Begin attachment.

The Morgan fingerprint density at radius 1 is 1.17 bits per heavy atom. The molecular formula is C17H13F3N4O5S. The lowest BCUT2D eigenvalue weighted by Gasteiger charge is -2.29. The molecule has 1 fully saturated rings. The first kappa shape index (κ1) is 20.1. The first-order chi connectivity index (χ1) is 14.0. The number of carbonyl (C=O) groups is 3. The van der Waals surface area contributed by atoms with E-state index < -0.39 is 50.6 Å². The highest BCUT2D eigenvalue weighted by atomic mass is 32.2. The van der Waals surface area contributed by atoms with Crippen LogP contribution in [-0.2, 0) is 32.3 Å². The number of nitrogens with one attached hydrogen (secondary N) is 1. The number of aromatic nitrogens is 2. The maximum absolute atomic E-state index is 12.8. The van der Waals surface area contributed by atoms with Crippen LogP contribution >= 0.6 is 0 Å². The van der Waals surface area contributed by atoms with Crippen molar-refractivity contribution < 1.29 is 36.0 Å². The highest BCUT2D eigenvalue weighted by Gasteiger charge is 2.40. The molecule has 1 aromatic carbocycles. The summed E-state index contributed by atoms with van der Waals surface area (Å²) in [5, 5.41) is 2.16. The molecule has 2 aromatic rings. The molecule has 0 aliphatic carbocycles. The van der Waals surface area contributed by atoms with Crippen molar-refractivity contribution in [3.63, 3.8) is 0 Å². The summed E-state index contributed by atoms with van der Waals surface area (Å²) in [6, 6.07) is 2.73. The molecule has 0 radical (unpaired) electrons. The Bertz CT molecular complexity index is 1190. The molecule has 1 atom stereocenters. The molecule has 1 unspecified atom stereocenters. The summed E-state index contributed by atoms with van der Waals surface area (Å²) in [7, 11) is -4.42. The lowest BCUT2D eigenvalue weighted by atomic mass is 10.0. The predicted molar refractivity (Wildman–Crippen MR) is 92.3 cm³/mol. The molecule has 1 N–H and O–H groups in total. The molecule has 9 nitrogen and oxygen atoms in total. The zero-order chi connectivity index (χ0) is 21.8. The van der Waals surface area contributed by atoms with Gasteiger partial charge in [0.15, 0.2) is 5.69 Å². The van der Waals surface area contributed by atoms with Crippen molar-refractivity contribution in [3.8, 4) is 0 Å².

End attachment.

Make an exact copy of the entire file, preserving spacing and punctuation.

The Morgan fingerprint density at radius 1 is 1.17 bits per heavy atom. The molecular formula is C17H13F3N4O5S. The lowest BCUT2D eigenvalue weighted by Gasteiger charge is -2.29. The molecule has 1 fully saturated rings. The first kappa shape index (κ1) is 20.1. The first-order chi connectivity index (χ1) is 14.0. The number of carbonyl (C=O) groups is 3. The van der Waals surface area contributed by atoms with E-state index < -0.39 is 50.6 Å². The highest BCUT2D eigenvalue weighted by atomic mass is 32.2. The van der Waals surface area contributed by atoms with Crippen LogP contribution in [-0.2, 0) is 32.3 Å². The number of nitrogens with one attached hydrogen (secondary N) is 1. The number of aromatic nitrogens is 2. The maximum absolute atomic E-state index is 12.8. The van der Waals surface area contributed by atoms with Crippen LogP contribution >= 0.6 is 0 Å². The van der Waals surface area contributed by atoms with Crippen molar-refractivity contribution < 1.29 is 36.0 Å². The highest BCUT2D eigenvalue weighted by Gasteiger charge is 2.40. The molecule has 1 aromatic carbocycles. The summed E-state index contributed by atoms with van der Waals surface area (Å²) in [5, 5.41) is 2.16. The molecule has 2 aromatic rings. The molecule has 0 aliphatic carbocycles. The van der Waals surface area contributed by atoms with Crippen molar-refractivity contribution in [3.63, 3.8) is 0 Å². The summed E-state index contributed by atoms with van der Waals surface area (Å²) in [6, 6.07) is 2.73. The molecule has 0 radical (unpaired) electrons. The Bertz CT molecular complexity index is 1190. The molecule has 1 atom stereocenters. The molecule has 1 unspecified atom stereocenters. The summed E-state index contributed by atoms with van der Waals surface area (Å²) in [7, 11) is -4.42. The lowest BCUT2D eigenvalue weighted by atomic mass is 10.0. The predicted molar refractivity (Wildman–Crippen MR) is 92.3 cm³/mol. The molecule has 1 N–H and O–H groups in total. The molecule has 9 nitrogen and oxygen atoms in total. The zero-order chi connectivity index (χ0) is 21.8. The van der Waals surface area contributed by atoms with Gasteiger partial charge in [0.15, 0.2) is 5.69 Å². The van der Waals surface area contributed by atoms with Crippen molar-refractivity contribution in [3.8, 4) is 0 Å².